The CIA: A Legacy of Ashes

March 20, 2008 at 5:05 am | Posted in CIA | 7 Comments

I really need to go read that book because we see in the news even more examples of how much the CIA has failed us. It is quite painful actually, because, well, Westerners were able to get into the highest levels of Al-Qaeda. Anyone remember John Walker Lindh? He did meet Bin Laden you know.

Not only does the CIA have no ability to actually do its job of intelligence into our real enemy, but they are effectively making it worse by torturing Al-Qaeda suspects. George Bush, the Idiot, made sure that the CIA was not liable by vetoing a law intended to prohibit torture by the CIA.


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  1. Just starting to read the book now. As I’d learned in snippets in grad school, so too the history makes clear: incompetence and illegality driven by fear and people who thought they had grand visions. A lot of dead innocent and not-so-innocent people, a lot of Congress and judges abdicating their responsibility while the Executive looked the other way and Cheney-like said “we gotta play tough against these sob’s”. And this was the 1940’s! History repeating itself.

    None of which is to say that there isn’t a role for proper intelligence operations. But it’s pretty clear that you jack society up on boogeymen (whether a “red menace” or “islamofascists”) and pretty soon nobody cares if you toss the law out the window and murder people as you blindly stumble along. So far (less than 100 pages in), I’m more convinced than ever that a proper intelligence organization needs to be established by law clearly delineating it’s responsibilities and limits, that it needs to be properly funded and resourced, that far *less* about how the organization functions needs to be secret (not saying there are no legitimate state secrets, but much of what gets classified is simply immoral illegalities and buffoonery that nobody wants to be scrutinized over), and just generally that it needs to function in a broad sense at least in the light of democracy and far less should be done in the shadows. And I say that not just as a moral matter (which it is), but also as a practical matter – it plays to our comparative advantages as a society whose openness makes us attractive and wins us allies, while doing dirty work inevitably fails as we are bad at it and we end up producing gobs more enemies than allies.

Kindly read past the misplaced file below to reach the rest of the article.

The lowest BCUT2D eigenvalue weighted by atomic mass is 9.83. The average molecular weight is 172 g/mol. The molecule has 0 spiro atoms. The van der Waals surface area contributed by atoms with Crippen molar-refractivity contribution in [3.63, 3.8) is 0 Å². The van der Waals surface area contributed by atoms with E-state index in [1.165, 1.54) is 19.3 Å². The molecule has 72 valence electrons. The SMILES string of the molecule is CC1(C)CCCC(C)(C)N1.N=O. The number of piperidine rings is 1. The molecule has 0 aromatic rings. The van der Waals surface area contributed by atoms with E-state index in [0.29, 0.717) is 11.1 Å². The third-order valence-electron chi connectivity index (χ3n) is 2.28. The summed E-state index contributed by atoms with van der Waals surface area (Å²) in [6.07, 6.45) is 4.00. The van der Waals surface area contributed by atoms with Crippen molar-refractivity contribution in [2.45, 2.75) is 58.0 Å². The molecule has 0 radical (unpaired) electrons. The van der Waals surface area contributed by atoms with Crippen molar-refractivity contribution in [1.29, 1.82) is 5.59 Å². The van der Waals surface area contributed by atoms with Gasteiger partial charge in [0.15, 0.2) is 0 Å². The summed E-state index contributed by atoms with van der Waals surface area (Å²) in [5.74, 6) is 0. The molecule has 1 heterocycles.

2. I’ve posted a brief Legacy of Ashes excerpt on the Mideast with some off-the-cuff commentary on my blog:

  3. NAA,

    I just bought the book and will start reading it fairly soon.

  4. You’ll enjoy it, it’s an eye-opener. Be aware as you go along, that the more recent decades suffer from a comparative lack of documentation due to documents still being classified. I had a professor in grad school who used to make a habit of poring over reams of recently declassified documents and he’d come in every week with some new way-out-there-in-the-blue crazy story of a CIA coup or operation somewhere that would make our eyes pop. Weiner has those for past decades, but for more recent decades he had to rely on on-the-record interviews and comments, so he’s trying to triangulate from a thinner basis and you never know what may yet come to light in future years. I’m almost done with it now, into the Clinton years. As Weiner’s sympathies with characters in the later years show up, it’s harder to know if they stem more from him having established a good relationship with sources versus say the 50s and 60s where he’s got relatively more objective evidence to work with on top of direct contacts with sources.

  5. I may be off topic a bit, but if you want a good read on how the CIA has failed, check out Robert Dreyfuss’ Devil’s Game: How the United States Helped Unleash Fundamentalist Islam. Another good one is the Blowback series from Chalmers Johnson.

  6. Legacy of Ashes is on my to read list. I am currently reading Behind the War on Terror by Nafeez Mosaddeq Ahmed is what I am currently reading. If anyone else has read it I would be interested to hear thoughts on it.

  7. I also highly recommend “Perceptions of Palestine” by Kathleen Christison. She is actually a former CIA analyst. No better book out there to understand the US’ role in the lynchpin conflict of the Mideast. She carefully spells out the history that shows it is in fact not the Israeli-Palestinian conflict, but the Israeli-American-Palestinian conflict and how the US has been a critical factor in fanning the flames of the conflict from its earliest days. I bring it up because it is important to remember that for all the CIA’s failures, the core failures of the US in the Middle East are actually more deeply rooted in American politics (leaders and us as a people) and can’t just be blamed on one agency no matter how bad its actions may have been.

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